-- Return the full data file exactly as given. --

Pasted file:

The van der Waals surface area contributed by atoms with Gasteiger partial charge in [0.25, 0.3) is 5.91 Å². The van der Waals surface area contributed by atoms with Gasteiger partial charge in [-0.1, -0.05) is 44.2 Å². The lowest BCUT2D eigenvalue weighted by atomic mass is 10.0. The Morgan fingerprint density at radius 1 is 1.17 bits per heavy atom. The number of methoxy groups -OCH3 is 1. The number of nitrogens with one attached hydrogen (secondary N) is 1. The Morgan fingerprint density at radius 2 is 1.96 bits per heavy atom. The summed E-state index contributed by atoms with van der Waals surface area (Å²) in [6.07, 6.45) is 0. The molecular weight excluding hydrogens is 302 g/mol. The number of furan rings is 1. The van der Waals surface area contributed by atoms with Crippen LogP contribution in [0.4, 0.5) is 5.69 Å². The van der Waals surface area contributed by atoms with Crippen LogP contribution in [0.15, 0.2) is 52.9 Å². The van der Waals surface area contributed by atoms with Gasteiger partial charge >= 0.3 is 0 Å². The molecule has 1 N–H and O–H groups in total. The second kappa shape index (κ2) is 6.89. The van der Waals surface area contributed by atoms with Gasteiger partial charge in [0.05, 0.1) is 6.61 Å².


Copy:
The van der Waals surface area contributed by atoms with Gasteiger partial charge in [0.25, 0.3) is 5.91 Å². The van der Waals surface area contributed by atoms with Gasteiger partial charge in [-0.1, -0.05) is 44.2 Å². The lowest BCUT2D eigenvalue weighted by atomic mass is 10.0. The Morgan fingerprint density at radius 1 is 1.17 bits per heavy atom. The number of methoxy groups -OCH3 is 1. The number of nitrogens with one attached hydrogen (secondary N) is 1. The Morgan fingerprint density at radius 2 is 1.96 bits per heavy atom. The summed E-state index contributed by atoms with van der Waals surface area (Å²) in [6.07, 6.45) is 0. The molecular weight excluding hydrogens is 302 g/mol. The number of furan rings is 1. The van der Waals surface area contributed by atoms with Crippen LogP contribution in [0.4, 0.5) is 5.69 Å². The van der Waals surface area contributed by atoms with Crippen LogP contribution in [0.15, 0.2) is 52.9 Å². The van der Waals surface area contributed by atoms with Gasteiger partial charge >= 0.3 is 0 Å². The molecule has 1 N–H and O–H groups in total. The second kappa shape index (κ2) is 6.89. The van der Waals surface area contributed by atoms with Gasteiger partial charge in [0.05, 0.1) is 6.61 Å².